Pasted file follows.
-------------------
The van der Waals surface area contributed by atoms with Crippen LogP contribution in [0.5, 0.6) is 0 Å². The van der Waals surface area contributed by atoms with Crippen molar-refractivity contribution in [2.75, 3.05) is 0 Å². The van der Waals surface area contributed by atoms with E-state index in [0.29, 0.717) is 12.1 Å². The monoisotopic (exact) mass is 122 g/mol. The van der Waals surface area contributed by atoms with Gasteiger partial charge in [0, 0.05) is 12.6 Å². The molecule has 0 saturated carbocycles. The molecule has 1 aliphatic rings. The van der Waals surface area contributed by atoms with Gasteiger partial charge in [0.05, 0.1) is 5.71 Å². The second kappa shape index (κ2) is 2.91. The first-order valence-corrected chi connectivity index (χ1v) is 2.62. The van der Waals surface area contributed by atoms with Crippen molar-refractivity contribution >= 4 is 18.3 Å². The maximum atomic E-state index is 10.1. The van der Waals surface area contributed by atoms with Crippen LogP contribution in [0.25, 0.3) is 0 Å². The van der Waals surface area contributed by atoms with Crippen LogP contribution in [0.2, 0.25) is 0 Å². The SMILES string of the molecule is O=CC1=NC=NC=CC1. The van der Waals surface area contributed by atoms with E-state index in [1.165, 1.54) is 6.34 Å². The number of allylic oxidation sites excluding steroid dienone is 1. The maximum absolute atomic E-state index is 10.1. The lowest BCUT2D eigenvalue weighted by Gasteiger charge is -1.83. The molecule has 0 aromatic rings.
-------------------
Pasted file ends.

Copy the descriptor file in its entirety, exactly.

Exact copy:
The van der Waals surface area contributed by atoms with Crippen LogP contribution in [0.5, 0.6) is 0 Å². The van der Waals surface area contributed by atoms with Crippen molar-refractivity contribution in [2.75, 3.05) is 0 Å². The van der Waals surface area contributed by atoms with E-state index in [0.29, 0.717) is 12.1 Å². The monoisotopic (exact) mass is 122 g/mol. The van der Waals surface area contributed by atoms with Gasteiger partial charge in [0, 0.05) is 12.6 Å². The molecule has 0 saturated carbocycles. The molecule has 1 aliphatic rings. The van der Waals surface area contributed by atoms with Gasteiger partial charge in [0.05, 0.1) is 5.71 Å². The second kappa shape index (κ2) is 2.91. The first-order valence-corrected chi connectivity index (χ1v) is 2.62. The van der Waals surface area contributed by atoms with Crippen molar-refractivity contribution >= 4 is 18.3 Å². The maximum atomic E-state index is 10.1. The van der Waals surface area contributed by atoms with Crippen LogP contribution in [0.25, 0.3) is 0 Å². The van der Waals surface area contributed by atoms with Crippen LogP contribution in [0.2, 0.25) is 0 Å². The SMILES string of the molecule is O=CC1=NC=NC=CC1. The van der Waals surface area contributed by atoms with E-state index in [1.165, 1.54) is 6.34 Å². The number of allylic oxidation sites excluding steroid dienone is 1. The maximum absolute atomic E-state index is 10.1. The lowest BCUT2D eigenvalue weighted by Gasteiger charge is -1.83. The molecule has 0 aromatic rings.